While European carmakers cry for help, environmentalists say public money aimed at helping the automotive industry recover from the COVID-19 crisis must be future-proof and geared towards green technologies.
With many EU countries in complete lockdown, interrupted supply chains and workers requested to stay home, the automotive industry finds itself in an alarming situation. Several carmakers have already said they will temporarily halt production at European factories and more announcements could follow in the coming weeks.
Eric-Mark Huitema, director general of ACEA, the European Automobile Manufacturers Association, called it “the worst crisis ever to impact the automotive industry”.
Emphasising the present emergency, he called for “immediate liquidity support for automobile companies, their suppliers and dealers.”
Immediate support is underway. Last week, the European Central Bank announced an €870 billion bond-buying programme to stabilise the eurozone economy. And the European Commission has started approving national state aid schemes to support businesses during the crisis. The eurozone’s stability and growth pact is also being temporarily suspended in order to allow billions of euros in government spending to support the economy.
But T&E, a Brussels-based NGO campaigning for clean transport, argues that the recovery packages should not be limited to providing short-term economic relief.
“This is governments’ chance to shape the industry and make them come out of this crisis stronger and greener,” Julia Poliscanova, director at T&E, told EURACTIV.
Phillippe Lamberts, a Belgian MEP and co-president of the the Greens/EFA group, voiced a similar opinion, when he stated that “the only sensible way” to respond to the COVID-19 economic impacts is “a massive economic stimulus, driven by public investment and geared towards facing the challenges of our century, starting with tackling climate change.”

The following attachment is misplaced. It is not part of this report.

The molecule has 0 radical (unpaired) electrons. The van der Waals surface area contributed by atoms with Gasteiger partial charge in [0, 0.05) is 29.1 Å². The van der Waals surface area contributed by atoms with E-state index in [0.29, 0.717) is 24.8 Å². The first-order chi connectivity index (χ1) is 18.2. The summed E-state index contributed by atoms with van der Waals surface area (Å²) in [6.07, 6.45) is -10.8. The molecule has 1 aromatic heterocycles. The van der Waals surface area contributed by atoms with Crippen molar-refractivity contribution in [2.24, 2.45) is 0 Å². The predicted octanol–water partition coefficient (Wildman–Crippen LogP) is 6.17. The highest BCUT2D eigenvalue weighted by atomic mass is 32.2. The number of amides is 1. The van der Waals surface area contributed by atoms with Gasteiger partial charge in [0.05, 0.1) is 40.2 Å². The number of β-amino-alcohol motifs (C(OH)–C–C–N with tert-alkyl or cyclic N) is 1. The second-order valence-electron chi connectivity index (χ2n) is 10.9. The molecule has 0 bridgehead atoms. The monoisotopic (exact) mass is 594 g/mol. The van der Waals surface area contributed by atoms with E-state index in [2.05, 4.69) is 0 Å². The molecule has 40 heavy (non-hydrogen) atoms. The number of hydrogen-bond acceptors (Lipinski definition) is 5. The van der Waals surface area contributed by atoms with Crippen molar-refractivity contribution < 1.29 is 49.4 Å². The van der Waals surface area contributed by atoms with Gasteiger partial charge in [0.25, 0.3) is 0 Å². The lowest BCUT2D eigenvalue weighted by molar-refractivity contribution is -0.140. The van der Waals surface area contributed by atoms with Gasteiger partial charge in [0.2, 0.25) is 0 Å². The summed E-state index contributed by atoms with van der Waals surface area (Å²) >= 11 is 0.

Earlier this month, Fatih Birol, the executive director of the International Energy Agency, already called for large-scale investments in the “development, deployment and integration of clean energy technologies” as part of governments’ response to the crisis.
Automakers still busy assessing the damage
ACEA did not elaborate on the size of the rescue package demanded by the car industry, saying automakers were still evaluating the damage. It also refused to comment on calls to incorporate green objectives in the upcoming recovery plans.
“Right now ACEA is still busy working with our members to measure the impact and to define next steps,” said Cara McLaughlin, an EU spokesperson for ACEA.
The European Commission agrees it is too early to talk about the details of economic recovery packages when Europe is still grappling with the health crisis. However, one EU official told EURACTIV that the taxonomy for green finance will provide a useful compass when the discussion about recovery plans reaches the EU level.
In a briefing note for T&E, Poliscanova acknowledges that “the health, safety and job security“ of the 2.6 million autoworkers in the European industry are the primary concerns right now.
But she also argues that rescue plans can go hand in hand with long term climate objectives, saying “a big injection of public cash to shore up private companies in bad times needs to be accompanied by a commitment to do better in good times – through stricter CO2 standards beyond 2025”.